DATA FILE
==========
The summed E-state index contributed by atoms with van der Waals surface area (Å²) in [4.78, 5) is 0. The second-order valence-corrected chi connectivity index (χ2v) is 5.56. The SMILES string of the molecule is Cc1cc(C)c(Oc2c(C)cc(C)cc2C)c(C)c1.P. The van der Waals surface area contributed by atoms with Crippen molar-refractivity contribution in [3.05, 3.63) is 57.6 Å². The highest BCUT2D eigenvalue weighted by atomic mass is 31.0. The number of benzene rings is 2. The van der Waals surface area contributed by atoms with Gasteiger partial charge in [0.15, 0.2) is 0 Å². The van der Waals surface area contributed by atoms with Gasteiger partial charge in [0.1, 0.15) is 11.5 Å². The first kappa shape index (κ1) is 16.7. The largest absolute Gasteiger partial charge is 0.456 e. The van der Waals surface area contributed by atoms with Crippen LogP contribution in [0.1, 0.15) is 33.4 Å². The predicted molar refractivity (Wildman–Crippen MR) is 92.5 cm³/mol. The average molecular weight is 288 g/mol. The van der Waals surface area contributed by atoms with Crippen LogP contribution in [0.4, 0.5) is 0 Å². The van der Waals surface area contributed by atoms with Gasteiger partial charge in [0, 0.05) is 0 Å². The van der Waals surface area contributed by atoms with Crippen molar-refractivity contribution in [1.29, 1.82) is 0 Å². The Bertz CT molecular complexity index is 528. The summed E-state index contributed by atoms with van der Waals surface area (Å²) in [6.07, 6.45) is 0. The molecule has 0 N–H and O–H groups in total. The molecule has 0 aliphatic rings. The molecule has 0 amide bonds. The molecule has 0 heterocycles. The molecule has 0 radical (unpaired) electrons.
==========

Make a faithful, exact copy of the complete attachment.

The summed E-state index contributed by atoms with van der Waals surface area (Å²) in [4.78, 5) is 0. The second-order valence-corrected chi connectivity index (χ2v) is 5.56. The SMILES string of the molecule is Cc1cc(C)c(Oc2c(C)cc(C)cc2C)c(C)c1.P. The van der Waals surface area contributed by atoms with Crippen molar-refractivity contribution in [3.05, 3.63) is 57.6 Å². The highest BCUT2D eigenvalue weighted by atomic mass is 31.0. The number of benzene rings is 2. The van der Waals surface area contributed by atoms with Gasteiger partial charge in [0.15, 0.2) is 0 Å². The van der Waals surface area contributed by atoms with Gasteiger partial charge in [0.1, 0.15) is 11.5 Å². The first kappa shape index (κ1) is 16.7. The largest absolute Gasteiger partial charge is 0.456 e. The van der Waals surface area contributed by atoms with Crippen LogP contribution in [0.1, 0.15) is 33.4 Å². The predicted molar refractivity (Wildman–Crippen MR) is 92.5 cm³/mol. The average molecular weight is 288 g/mol. The van der Waals surface area contributed by atoms with Crippen LogP contribution in [0.4, 0.5) is 0 Å². The van der Waals surface area contributed by atoms with Gasteiger partial charge in [0, 0.05) is 0 Å². The van der Waals surface area contributed by atoms with Crippen molar-refractivity contribution in [1.29, 1.82) is 0 Å². The Bertz CT molecular complexity index is 528. The summed E-state index contributed by atoms with van der Waals surface area (Å²) in [6.07, 6.45) is 0. The molecule has 0 N–H and O–H groups in total. The molecule has 0 aliphatic rings. The molecule has 0 amide bonds. The molecule has 0 heterocycles. The molecule has 0 radical (unpaired) electrons.